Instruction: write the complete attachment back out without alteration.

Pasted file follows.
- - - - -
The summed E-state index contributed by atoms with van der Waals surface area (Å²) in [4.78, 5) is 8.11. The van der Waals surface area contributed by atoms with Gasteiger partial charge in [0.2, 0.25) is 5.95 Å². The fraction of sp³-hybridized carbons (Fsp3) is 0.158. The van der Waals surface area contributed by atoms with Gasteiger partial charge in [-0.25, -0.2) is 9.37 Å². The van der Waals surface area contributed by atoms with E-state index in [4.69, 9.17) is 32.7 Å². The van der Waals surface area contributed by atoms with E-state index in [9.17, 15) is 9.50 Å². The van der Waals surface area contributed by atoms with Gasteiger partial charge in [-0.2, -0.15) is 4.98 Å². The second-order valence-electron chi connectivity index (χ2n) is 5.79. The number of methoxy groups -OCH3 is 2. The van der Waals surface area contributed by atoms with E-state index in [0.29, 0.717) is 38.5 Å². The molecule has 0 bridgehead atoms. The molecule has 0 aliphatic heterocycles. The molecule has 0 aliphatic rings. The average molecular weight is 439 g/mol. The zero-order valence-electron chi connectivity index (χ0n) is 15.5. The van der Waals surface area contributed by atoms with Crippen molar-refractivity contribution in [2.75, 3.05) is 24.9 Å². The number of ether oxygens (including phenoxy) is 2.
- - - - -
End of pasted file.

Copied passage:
The summed E-state index contributed by atoms with van der Waals surface area (Å²) in [4.78, 5) is 8.11. The van der Waals surface area contributed by atoms with Gasteiger partial charge in [0.2, 0.25) is 5.95 Å². The fraction of sp³-hybridized carbons (Fsp3) is 0.158. The van der Waals surface area contributed by atoms with Gasteiger partial charge in [-0.25, -0.2) is 9.37 Å². The van der Waals surface area contributed by atoms with E-state index in [4.69, 9.17) is 32.7 Å². The van der Waals surface area contributed by atoms with E-state index in [9.17, 15) is 9.50 Å². The van der Waals surface area contributed by atoms with Gasteiger partial charge in [-0.2, -0.15) is 4.98 Å². The second-order valence-electron chi connectivity index (χ2n) is 5.79. The number of methoxy groups -OCH3 is 2. The van der Waals surface area contributed by atoms with E-state index in [0.29, 0.717) is 38.5 Å². The molecule has 0 bridgehead atoms. The molecule has 0 aliphatic heterocycles. The molecule has 0 aliphatic rings. The average molecular weight is 439 g/mol. The zero-order valence-electron chi connectivity index (χ0n) is 15.5. The van der Waals surface area contributed by atoms with Crippen molar-refractivity contribution in [2.75, 3.05) is 24.9 Å². The number of ether oxygens (including phenoxy) is 2.